The Independent National Electoral Commission (INEC) said on Monday in Abuja that it would not be able conduct the 2015 general elections in states under the state of emergency rule.
The Federal Government had in November extended the emergency rule in Borno, Yobe and Adamawa states to six months.
Prof. Attahiru Jega, at a stakeholders’ forum on the preparation and challenges ahead of the 2015 general elections, organised by the Senate Committee on INEC said the decision by the commission was to avoid contravening the law.
Jega said, “We are working very closely with security agencies and our hope is that the security challenges in these areas will be long addressed before the 2015 elections.
“We hope that these challenges will be solved or dramatically reduced before 2015. What is clear is that, we cannot conduct elections under a period of emergency.
“If there is generalised insecurity, how can we hold elections? .It will be disrupted or people will not come out. Ideally, elections should not hold under a period of emergency.”
Jega said security was a systemic challenge, but stressed that the commission was working hand in hand with security agencies to ensure adequate security in 2015.
He, however, assured that preparations for the 2015 general elections were on top gear, adding that the commission would need about N92.9 billion to conduct the elections.
He said the commission projected to spend $7.9 (about N1,264) per voter for a total of 73.5 million voters.
He said that the projection represented a reduction of $1 (N160) as against the $8.8 (N1,478) that was projected in 2011, representing 10 per cent drop.
Jega said the commission was anxious to meet its funding requirements ahead of the elections, adding that it was also looking at the possibility of holding the elections between January and February, 2015 to allow for time to resolve all litigations.
The INEC boss said that the commission had so far prosecuted 200 electoral offenders.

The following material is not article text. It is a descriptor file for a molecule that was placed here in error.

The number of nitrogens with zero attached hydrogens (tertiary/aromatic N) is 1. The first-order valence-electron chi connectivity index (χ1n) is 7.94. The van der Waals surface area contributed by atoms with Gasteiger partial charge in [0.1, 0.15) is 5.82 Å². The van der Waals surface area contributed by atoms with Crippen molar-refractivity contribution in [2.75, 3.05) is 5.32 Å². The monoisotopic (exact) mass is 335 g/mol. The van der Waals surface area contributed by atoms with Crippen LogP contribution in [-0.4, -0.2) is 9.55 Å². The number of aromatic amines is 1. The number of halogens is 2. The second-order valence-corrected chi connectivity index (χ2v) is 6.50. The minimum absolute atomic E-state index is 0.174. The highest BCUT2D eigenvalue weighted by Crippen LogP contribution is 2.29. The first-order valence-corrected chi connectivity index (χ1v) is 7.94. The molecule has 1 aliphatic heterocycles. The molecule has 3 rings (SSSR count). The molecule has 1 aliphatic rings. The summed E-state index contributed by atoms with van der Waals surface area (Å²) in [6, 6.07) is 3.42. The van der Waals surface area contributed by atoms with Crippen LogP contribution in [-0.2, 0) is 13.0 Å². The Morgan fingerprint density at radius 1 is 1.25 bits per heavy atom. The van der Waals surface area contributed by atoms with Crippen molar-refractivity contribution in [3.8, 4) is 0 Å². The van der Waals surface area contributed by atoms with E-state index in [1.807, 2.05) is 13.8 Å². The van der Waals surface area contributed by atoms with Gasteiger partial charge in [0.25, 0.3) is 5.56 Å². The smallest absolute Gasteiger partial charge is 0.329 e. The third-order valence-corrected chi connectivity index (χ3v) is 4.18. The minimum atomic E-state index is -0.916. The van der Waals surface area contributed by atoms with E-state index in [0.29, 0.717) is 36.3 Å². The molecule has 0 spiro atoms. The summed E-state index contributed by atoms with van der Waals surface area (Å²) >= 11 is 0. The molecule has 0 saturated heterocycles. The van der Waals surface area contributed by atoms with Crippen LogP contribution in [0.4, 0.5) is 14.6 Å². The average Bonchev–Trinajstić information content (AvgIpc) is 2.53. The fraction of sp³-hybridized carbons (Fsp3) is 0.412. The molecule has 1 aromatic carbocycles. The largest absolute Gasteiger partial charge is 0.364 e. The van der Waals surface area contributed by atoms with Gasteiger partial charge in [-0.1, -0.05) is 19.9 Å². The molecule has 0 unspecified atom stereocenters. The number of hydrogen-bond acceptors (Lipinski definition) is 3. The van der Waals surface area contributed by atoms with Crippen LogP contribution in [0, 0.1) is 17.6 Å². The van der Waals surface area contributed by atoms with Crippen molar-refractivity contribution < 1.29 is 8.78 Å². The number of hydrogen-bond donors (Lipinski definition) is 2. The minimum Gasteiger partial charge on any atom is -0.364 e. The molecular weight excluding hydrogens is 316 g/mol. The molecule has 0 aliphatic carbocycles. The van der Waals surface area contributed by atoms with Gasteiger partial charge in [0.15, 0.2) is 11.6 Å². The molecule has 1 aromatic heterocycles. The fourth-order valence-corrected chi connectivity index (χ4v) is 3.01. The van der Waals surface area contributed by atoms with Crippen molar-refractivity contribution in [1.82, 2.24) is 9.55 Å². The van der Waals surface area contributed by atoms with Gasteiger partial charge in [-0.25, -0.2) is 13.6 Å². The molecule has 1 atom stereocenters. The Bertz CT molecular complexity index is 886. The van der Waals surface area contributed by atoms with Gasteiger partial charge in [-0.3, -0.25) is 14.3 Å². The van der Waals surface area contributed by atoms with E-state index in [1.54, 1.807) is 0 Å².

“If you compare 200 successful prosecutions with the large number of electoral offenders, it is just a drop in the ocean.
“INEC does not have the capacity to handle a large number. We have been working with the NBA to get accelerated persecution of electoral offenders.
“We hope to persecute more before the 2015 elections. The largest number of offenders we have is with regards to multiple registrations.”
Mrs mary Dan-Abia, a Director with the National Youth Service Corps (NYSC), howeevr, stressed the need for adequate protection for corps members who would be engaged by the commission for the elections.
“Corps members are only ad hoc; they are not INEC staff; but since this is a national assignment, they are usually very enthusiastic about the job.
“However, politicians, INEC staff and members of the public tend to be antagonistic toward them to the point that they are abducted on their way to the polling unit and assaulted.
“We wish that everybody should be aware that they are doing a national assignment and so should not be looked at as enemies.”
Dan-Abia appealed to security agencies to ensure adequate security protection for the corps members before, during and after election.
Chairman, All Progressives Grand Alliance (APGA), Mr Victor Umeh, advocated that N25 billion be appropriated to the 25 remaining political parties to encourage more serious parties to perform better.
Umeh described the allegations that APGA was given N8 billion by the presidency for the Nov. 16, Anambra governorship polls as baseless and unfounded, adding that there was no iota of truth in it.
Earlier, Chairman of the committee, Sen. Andy Ubah (PDP-Anambra), said that it was important to address any lapses that might be observed, to strengthen the election management body for optimal performance in 2015.
“The 2015 general elections will be an important election for Nigeria, the sub-region and the rest of the international community.
“The burden of delivering on successful elections lay squarely on our shoulders,” Ubah said.